- The Washington Times - Friday, February 21, 2003

Three leading education reformers, including a liberal voice for school choice, received the first Fordham prizes yesterday for efforts to save students from failing educational practices.
The $25,000 prizes from the Thomas B. Fordham Foundation were awarded at the Capitol Hilton to:
Anthony S. Bryk, a scholar-reformer of urban schools at the University of Chicago, who applied his decades of studying the organization and effectiveness of parochial schools to help reform Chicago's public schools and establish a charter school to train teachers.
E.D. Hirsch Jr., University of Virginia English professor, whose research on reading comprehension and writing by college students led him to write his acclaimed best seller, "Cultural Literacy," followed by a core-knowledge curriculum for kindergarten through sixth grade.
Paul E. Peterson, Harvard University government professor, whose research of school choice led to a way to test the value of school vouchers in carefully controlled studies that measured both student achievement and social consequences of vouchers.
Mr. Peterson "did not seem destined for the enemies list of the National Education Association" until his pro-voucher research conclusions, states the Fordham Foundation prize book for the 2003 awards.
"A fan of [former Democratic Vice President] Hubert Humphrey and a registered Democrat, Peterson considered himself 'a quirky liberal.'"
But as he began his voucher-program studies in the mid-1990s, Mr. Peterson "was troubled by the deplorable state of big urban school systems, believing they were 'at the core of the larger problem of inequality in American society. They have to be fixed first.' …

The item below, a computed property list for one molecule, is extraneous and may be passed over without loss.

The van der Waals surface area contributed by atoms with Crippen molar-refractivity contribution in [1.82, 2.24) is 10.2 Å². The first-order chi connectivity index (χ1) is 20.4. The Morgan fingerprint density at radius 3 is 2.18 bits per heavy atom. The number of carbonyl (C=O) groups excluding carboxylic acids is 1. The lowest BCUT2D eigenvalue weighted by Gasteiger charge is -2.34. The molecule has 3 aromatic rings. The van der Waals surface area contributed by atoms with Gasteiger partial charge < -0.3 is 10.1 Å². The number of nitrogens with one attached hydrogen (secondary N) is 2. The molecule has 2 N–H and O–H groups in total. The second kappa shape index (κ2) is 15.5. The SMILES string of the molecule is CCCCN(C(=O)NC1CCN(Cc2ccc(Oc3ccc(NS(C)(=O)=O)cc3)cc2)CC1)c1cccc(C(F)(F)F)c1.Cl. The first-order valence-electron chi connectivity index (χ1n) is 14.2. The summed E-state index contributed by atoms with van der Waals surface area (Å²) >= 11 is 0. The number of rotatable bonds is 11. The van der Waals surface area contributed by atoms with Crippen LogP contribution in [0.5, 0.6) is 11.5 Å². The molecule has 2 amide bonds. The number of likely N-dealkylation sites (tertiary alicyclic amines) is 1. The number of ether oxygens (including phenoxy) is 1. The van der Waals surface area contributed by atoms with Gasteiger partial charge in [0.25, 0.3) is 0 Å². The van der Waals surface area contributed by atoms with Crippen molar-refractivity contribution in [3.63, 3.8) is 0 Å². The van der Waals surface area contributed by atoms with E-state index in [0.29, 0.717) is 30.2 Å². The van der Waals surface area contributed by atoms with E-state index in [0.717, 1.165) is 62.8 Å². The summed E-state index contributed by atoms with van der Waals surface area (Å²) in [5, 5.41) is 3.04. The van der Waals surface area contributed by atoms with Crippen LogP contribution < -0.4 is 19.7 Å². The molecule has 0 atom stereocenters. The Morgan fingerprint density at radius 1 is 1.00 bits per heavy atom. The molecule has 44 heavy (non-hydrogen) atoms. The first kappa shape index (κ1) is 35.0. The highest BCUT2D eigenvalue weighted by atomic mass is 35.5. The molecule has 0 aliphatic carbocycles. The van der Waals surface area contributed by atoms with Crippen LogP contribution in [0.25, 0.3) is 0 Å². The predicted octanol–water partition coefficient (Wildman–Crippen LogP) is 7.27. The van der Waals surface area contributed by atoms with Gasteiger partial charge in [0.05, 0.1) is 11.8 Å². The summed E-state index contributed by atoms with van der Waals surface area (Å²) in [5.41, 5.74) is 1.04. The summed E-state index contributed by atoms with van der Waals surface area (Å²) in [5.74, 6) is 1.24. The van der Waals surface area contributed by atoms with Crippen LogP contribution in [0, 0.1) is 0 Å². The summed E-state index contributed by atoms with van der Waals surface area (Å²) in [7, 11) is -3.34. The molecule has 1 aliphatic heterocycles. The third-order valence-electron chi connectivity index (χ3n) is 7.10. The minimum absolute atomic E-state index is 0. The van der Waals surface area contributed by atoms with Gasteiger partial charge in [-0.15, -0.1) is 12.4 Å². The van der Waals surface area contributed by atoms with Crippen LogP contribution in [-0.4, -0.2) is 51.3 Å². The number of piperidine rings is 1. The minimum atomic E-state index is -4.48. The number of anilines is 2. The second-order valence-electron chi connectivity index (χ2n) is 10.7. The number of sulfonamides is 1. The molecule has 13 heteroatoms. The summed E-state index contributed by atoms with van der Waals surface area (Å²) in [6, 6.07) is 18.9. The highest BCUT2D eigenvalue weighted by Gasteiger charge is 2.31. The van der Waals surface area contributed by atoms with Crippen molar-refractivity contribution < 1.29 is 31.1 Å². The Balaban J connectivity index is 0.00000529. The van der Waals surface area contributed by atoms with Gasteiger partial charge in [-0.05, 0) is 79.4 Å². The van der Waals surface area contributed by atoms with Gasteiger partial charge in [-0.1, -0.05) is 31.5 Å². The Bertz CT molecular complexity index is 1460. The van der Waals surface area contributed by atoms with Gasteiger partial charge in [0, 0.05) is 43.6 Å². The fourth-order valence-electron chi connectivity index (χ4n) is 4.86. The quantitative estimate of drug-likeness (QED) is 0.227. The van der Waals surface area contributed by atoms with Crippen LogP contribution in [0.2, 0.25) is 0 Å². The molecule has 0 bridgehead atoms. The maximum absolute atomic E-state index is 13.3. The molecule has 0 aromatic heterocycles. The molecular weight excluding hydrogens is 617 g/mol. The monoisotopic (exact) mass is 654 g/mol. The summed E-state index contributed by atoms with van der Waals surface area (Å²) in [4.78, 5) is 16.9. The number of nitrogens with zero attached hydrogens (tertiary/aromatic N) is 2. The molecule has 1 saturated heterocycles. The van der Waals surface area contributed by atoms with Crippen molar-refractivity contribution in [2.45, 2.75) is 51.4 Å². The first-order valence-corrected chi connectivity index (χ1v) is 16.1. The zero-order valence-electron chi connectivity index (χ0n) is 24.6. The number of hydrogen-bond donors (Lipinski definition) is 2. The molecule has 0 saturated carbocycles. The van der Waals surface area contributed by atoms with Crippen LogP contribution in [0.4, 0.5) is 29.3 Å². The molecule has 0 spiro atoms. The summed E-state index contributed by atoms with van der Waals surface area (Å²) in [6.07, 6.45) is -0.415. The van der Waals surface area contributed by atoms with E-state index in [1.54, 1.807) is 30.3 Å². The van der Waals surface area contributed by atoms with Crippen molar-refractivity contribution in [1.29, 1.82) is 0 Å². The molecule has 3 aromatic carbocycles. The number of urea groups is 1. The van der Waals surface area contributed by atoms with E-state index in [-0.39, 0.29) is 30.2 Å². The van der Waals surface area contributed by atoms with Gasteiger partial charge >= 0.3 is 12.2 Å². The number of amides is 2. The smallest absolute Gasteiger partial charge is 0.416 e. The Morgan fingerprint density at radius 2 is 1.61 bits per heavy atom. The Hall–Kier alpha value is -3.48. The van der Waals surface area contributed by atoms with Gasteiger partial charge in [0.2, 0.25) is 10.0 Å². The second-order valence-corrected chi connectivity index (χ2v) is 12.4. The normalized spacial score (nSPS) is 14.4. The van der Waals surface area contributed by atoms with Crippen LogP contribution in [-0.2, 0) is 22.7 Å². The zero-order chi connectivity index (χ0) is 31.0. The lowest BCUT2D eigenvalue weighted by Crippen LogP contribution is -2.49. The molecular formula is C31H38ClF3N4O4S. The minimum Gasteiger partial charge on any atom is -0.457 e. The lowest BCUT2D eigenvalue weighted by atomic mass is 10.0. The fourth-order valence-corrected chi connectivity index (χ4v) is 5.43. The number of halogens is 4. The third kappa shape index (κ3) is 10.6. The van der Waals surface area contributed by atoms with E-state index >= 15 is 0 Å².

"Yet more than any other individual, Paul Peterson's groundbreaking research has provided the evidentiary force that has helped enable thousands of disadvantaged students to use vouchers to attend private schools," the prize book states.
"He has withstood attempts by the public education empire to strike back, and his ingenious randomized control experiments with vouchers have clarified both the benefits and the shortcomings of choice as well as the urgent need for more such evaluations of education reforms at the elementary and high school level."
Chester E. Finn Jr., president of the Fordham Foundation, said the awards are "the first to focus, laserlike, on educational excellence and out-of-the-box accomplishment in this field. The other education prizes reward those who swim in the mainstream."
Mr. Finn said he personally resigned from a MacArthur Foundation panel that selects recipients of the $500,000 MacArthur "genius" prize, formally called the MacArthur Fellowship, because the foundation consistently chooses "establishment thinkers and progressive educators with conventional ideas" that have caused much of the educational and cultural malaise facing the United States.
For the same reason, he said his colleague, Diane Ravitch, a trustee of the Fordham Foundation and visiting fellow of the Hoover Institution at Stanford University in California, also resigned from the board of judges for the $25,000 Harold W. McGraw Jr. education prize, named for the chairman emeritus of the McGraw-Hill Companies.
Mr. Finn and Ms. Ravitch were leaders of the federal education research component of the U.S. Department of Education from 1985 to 1988 under Secretary William J. Bennett in the administration of President Reagan.

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